Before the Abbey Ceili Band took to the stage for the night’s ceili, Micheál Sexton was on hand to entertain the dancers who again availed of the €10 combo deal. Where does all this energy come from? The floor was full of dancers for a good hour and a half, and this was before a three-hour ceili! There was a real sense of anticipation in the ballroom as the Abbey settled in to get the night rocking! Dancing kicked off with the Corofin Plain Set, which seemed to leave no one seated. Everyone in the hall seemed to be up dancing! This was swiftly followed by the Caledonian, Ballyvourney Reel and Kilfenora, and a much welcomed tea break. As with the previous ceilis, the staff were on hand with perfect timing to serve the complimentary tea, coffee, biscuits and cakes. Dancing resumed with the Plain, Cashel and Connemara, and rounding off a fantastic night of music and dancing, the floor was put to the test for the Clare Lancers—a perfect way to end an amazing night!
A short time-out outside the hotel in the cool sea breeze was enough to blow away any tiredness and revitalise us for another night in the bar and another superb session. The same guys and girls were on hand throughout the whole weekend to keep us all entertained in the bar, and with the lads from the Abbey joining them, the atmosphere they created with music and song left everyone wanting more, even when the night came to an end, again at 5am! While in the company of a number of friends, including the lady I refer to as the “Voice of the Bellbridge,” Carmel Smith from Dublin, we sang our way through the night until once again, tiredness took over, and it was time to retire for a few sacred hours of sleep!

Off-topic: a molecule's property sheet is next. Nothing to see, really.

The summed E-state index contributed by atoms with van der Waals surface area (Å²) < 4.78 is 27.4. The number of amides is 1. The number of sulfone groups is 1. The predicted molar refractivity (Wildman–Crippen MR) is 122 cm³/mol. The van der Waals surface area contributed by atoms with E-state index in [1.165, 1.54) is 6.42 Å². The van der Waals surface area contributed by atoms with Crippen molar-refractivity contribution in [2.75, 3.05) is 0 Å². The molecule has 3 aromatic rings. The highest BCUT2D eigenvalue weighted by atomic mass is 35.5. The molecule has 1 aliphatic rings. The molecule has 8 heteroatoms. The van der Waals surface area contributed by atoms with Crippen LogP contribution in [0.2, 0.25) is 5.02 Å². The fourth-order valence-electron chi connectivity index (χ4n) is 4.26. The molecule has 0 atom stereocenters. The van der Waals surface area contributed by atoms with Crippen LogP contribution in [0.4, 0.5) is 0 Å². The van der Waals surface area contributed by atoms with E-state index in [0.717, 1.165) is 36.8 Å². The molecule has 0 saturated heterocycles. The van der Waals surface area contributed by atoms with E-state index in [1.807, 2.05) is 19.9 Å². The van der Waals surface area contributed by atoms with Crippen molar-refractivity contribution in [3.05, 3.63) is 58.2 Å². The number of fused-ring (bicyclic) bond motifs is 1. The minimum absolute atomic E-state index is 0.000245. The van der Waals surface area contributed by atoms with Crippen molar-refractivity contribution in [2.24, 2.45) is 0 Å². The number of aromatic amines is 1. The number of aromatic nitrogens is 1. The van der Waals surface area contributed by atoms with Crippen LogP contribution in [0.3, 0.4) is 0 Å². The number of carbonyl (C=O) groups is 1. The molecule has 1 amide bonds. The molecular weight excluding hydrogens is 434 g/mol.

After a leisurely breakfast, and much needed cups of coffee, Clare dance master Aidan Vaughan took to the floor in the main ballroom to run a sean nós workshop. Dancers were treated to Aidan’s traditional style of dancing and teaching, and learned many steps during the class.
Sunday afternoon’s entertainment was by the superb Swallow’s Tail Ceili Band, and it was a perfect way to finish off a weekend of dancing. The first set was the Kilfenora, which immediately had dancers, young and old, crying out for more. Actually, there was a great mixture of ages at all ceilis, which is always great to see. On the menu for the rest of the first half were the Moycullen, Cashel and Clare Lancers, and following the half-time break, we danced the Caledonian, Ballyvourney Jig and Plain, and ended proceedings with a high-energy, foot-stomping, gravity-defying Connemara!
Having booked in for the three nights, we settled into the bar, where a farewell session bid a safe journey home to all the dancers who had travelled from the four corners of Ireland and across Europe. Perhaps an early night would have been the right thing to do, but sitting down with Carmel, Tina and various members of her family for a good old fashioned sing-song, we chatted, sang and laughed our way through until the early hours of Monday morning. A great way to top off a mighty weekend.